Wednesday, June 15, 2005

Thank God for Bob Sommerby 

Today's Howler goes ballistic over the WaPo's idiocy in claiming that the Downing Street Memo(s) are old news. The editorial in question states, basically that, well, they really did think there were WMDs. Of course, that's not the point. The point is that there were asinine claims about aluminum tubes, nuclear weapons and unmanned arial vehicles that were not supported by intelligence, yet were hyped by the Administration anyway. And, as you'll see below, we need Democrats to make this point--yet they seem unable to do so. Why? Sommerby:
ONE MORE PATHETIC POINT: Let’s note one more pathetic point from the material quoted above. Did "U.S. and British intelligence agencies genuinely believe Iraq possessed weapons of mass destruction?" The record suggests that they more-or-less did, although the Admin exaggerated their state of certainty. (Much more on that all next week.) But that is not what is really at stake when we say Bush "fixed" the intel. What kind of "fixing" is really at issue? In August 2002, the Bush Admin began making wild, scary claims about Saddam’s nuclear program; these claims went well beyond the state of the intel, and constitute the most important "fixing" of same (again, much more next week). When informed critics say that Bush and Cheney and Rice fixed the intel, they refer to specific claims like these—to Rice’s claim that those aluminum tubes could only be used for nuclear weapons, for example. In these claims, the Bush Admion went well beyond the state of the intel. And of course, their claims were just wrong. There’s a simple word for what Bush and Rice did; simply put, Rice was just lying.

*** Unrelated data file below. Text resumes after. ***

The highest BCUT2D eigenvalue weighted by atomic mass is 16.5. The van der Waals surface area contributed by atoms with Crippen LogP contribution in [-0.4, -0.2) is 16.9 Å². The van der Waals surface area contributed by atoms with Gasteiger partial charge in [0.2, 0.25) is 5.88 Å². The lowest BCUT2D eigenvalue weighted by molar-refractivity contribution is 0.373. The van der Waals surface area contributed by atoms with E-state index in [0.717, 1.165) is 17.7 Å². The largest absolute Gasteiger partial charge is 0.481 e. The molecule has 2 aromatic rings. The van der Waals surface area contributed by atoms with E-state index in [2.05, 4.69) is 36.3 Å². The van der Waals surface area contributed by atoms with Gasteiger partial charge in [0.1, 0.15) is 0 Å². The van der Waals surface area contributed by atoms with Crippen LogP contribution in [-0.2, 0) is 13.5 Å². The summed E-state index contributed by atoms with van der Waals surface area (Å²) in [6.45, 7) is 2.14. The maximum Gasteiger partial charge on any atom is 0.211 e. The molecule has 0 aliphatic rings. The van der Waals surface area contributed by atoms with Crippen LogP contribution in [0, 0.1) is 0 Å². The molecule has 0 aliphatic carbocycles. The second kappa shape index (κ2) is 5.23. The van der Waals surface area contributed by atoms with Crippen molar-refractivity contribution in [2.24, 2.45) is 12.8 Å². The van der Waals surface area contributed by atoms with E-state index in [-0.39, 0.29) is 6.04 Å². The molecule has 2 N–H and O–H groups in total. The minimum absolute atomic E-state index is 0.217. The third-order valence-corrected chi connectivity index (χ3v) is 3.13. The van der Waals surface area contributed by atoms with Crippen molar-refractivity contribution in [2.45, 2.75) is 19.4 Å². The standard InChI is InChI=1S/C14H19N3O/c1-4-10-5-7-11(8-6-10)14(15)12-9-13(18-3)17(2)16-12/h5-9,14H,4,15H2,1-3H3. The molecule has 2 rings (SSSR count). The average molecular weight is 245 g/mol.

Yes, that is what informed critics mean when they say Bush fixed the intel. Sadly, trhough, the people who run our Dem/liberal firmament are rarely this well-informed. Over and over, leading liberals go on TV and offer the silly "but Bush said there were WMD" argument. This is an automatic loser, as Howard Dean showed on Meet the Press last month in this laughable, hopeless exchange:
DEAN (5/22/05): Some of the things that the president said on our way into Iraq, they just weren't true, and I don't think that's right. So—

RUSSERT: Such as?

DEAN: Such as the weapons of mass destruction, which we have all known about, but the—

RUSSERT: Well, you said there were weapons of mass destruction!

DEAN: I said I wasn't sure, but I said I thought there probably were.
Hopeless! Dean himself had said there were WMD ("probably"), and he looked silly when Russert called him on it. Indeed, many major Dems, including Bill Clinton and Al Gore, had said there were WMD; most leading figures did seem to believe this. But neither Dean, nor anyone else, made those fake, phony claims about Saddam’s nukes—the claims which drive the debate from August 02 through the fall (much more on these claims next week). Sadly, though, today’s Dems and liberals are simply too stupid to organize even the simplest points. They’ve been slaughtered this way on TV for years—and that’s why the Post can offer this cheap escape now. You might want to recall this ineptitude when you get more brilliant messaging from your inspired liberal leaders.
What if Dean would have said, "well, I thought they had chemical weapons, probably, but Bush and Co. were running around scaring the pants off everyone by making shit up UAVs and aluminum tubes and mobile weapons labs. And that's why the American people, at the time, more-or-less supported the war--because Bush lied and said Saddam was a direct threat to the American people"? Would that be so hard to say?
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